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The funny side of not fitting in

  • OddManOut4
Few people laugh about autism or people with Aspergers Syndrome, but a new hit play, Odd Man Out, explores the funny side of being different.
by JULIE LEIBOWITZ | Oct 11, 2018

“What is normal?” asks Daniel Janks, who plays an autistic man, Ryan, in the hit play at the Theatre on the Square in Sandton. “Ultimately, the play posits that we are all somewhere on the spectrum.”

Written by well-known Australian playwright David Williamson, Odd Man Out, which premiered in South Africa on 3 October, describes itself as a “comedy and unconventional love story”. It is highly unusual in that the main character is autistic.

But, the joy of the play is that the pathos of being different is not spelled out, it is conveyed subtly and hilariously through the love story of the two main characters, Alice and Ryan, and the machinations they go through in coming to terms with their neurological differences.

Alice and Ryan meet on a bus, and are quickly drawn to each other. They have little in common, except for a shared desperation to become a couple. However, it turns out that Ryan has Aspergers Syndrome, and is completely socially inept, and Alice struggles to “rehabilitate” him.

Alice has a foreboding that Ryan is different when he asks her out by messaging her a list of his favourite dinner venues – along with their ratings on TripAdvisor – with one clear favourite heavily underlined. Eventually, he asks her to marry him by saying, “If having children is a condition of our getting married, then I’m willing…”

American autism advocacy organisation Autism Speaks describes people with Aspergers – or “Aspies” as the play describes them – as having “strong language skills and intellectual ability”. However, they also tend to demonstrate “difficulty with social interactions; difficulty with nonverbal conversation skills; unco-ordinated movements or clumsiness; restricted interests; and a desire for sameness,” among other things.

Janks is brilliant as Ryan, right down to his nervous ticks and clumsy body movements, and we feel his pain and confusion at not being able to fit in or say the right thing.

Alice’s “normality” is a perfect foil for Ryan’s strangeness. Actress Ashleigh Harvey convincingly plays a neurotypical, and rather naïve physiotherapist, who finds herself unable to rescue this “odd” but brilliant man.

“These days, we don’t talk about Aspergers, it’s seen as high-functioning autism,” Janks says. He should know, having researched the subject in preparation for the role, including talking to psychologists and those with the disorder.

“Ryan has an honest approach to life. Alice is trying to figure out why he can’t do the social dances. He asks, ‘Why would I? Why can’t we be honest in the most brutal way?’. There are times when Ryan appears the normal one.

“I relate to him. A lot of things that make no sense to him make no sense to me. I’ve never been normal – I am dyslexic, Jewish, an actor, and so on. I understand what it’s like not to be normal. I’m also not great socially. And I’m brutally honest. I call things as they are. It annoys people – and I’m fine with that.”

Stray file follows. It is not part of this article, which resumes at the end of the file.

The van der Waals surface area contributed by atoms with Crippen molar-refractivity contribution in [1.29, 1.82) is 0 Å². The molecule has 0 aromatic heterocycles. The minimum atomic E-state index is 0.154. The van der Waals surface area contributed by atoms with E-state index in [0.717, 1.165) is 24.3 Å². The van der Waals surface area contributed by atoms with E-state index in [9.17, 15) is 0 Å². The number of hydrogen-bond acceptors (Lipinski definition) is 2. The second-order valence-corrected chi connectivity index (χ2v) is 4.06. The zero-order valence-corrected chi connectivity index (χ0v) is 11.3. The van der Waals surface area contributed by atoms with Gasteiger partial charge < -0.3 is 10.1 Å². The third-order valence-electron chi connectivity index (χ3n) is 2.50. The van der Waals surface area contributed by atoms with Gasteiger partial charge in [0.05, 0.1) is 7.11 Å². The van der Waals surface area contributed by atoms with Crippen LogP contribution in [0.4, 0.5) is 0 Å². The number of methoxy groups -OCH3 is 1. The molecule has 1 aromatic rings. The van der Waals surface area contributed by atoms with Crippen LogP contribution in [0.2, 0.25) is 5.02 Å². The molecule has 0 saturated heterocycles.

But, writing about a neurological disorder, autism, from the perspective of the “neurotypical” world – and making it funny – is part of a greater message, which is the question: what is normal? How do we cohabit and negotiate togetherness?

“Ultimately, the play is about figuring out how to navigate a complicated relationship. Although it uses autism spectrum disorder, it shows the madness in all relationships – how we manage to negotiate different levels of social ability and comfort with intimacy.”

Adapted to a South African context – the play is set in Cape Town – its message is also particularly relevant to us, Janks says, because in South Africa, we have to deal with difference and how to manage other ways of being.

“We have a great deal of diversity – and we also have high levels of fear, hatred, even disgust of the other,” he says.

Judaism isn’t integral to the story in theme or character, but two out of four of the play’s actors – Janks and Russel Savadier – who plays Gary and Evan – are, in fact, Jewish.

Perhaps it does have some relevance, because Jews tend to be thinkers and innovators, and innovation sits outside of “normal” thought processes. “Many of the great thinkers of the age, if tested, would be found to be on the autism spectrum,” Janks says. “Perhaps our culture skews us towards the spectrum.”

Odd Man Out is very funny, but is autism a funny subject? “Autism can be very funny. Everything is funny,” Janks says. “[Playwright] David Williamson is using comedy to communicate messages. Comedy is a wonderful vehicle to prompt us to ask questions.

“At its heart, theatre should be entertaining. We are a little too obsessed with the message – which partly comes from our history of struggle theatre. Perhaps we have forgotten that theatre can be many things.

“It must be terrible to live with autism,” Janks points out. “It’s a huge challenge to be part of the neurotypical world. But it doesn’t make it less of a subject of humour.

“I have a responsibility to portray Ryan realistically. If psychologists and people who are on the spectrum come to see the play, I hope to do them justice, and show the challenges they deal with in the comedy.

“It’s a great play – fun, beautifully directed, well-acted, and talks to things we can relate to. Don’t come for a message, but hopefully leave with one.”

  • Odd Man Out is at Theatre on the Square in Sandton until 21 October. To book, call 011 883 8606 (Theatre Box Office) or 0861 915 8000 (Computicket). For more information, email [email protected]


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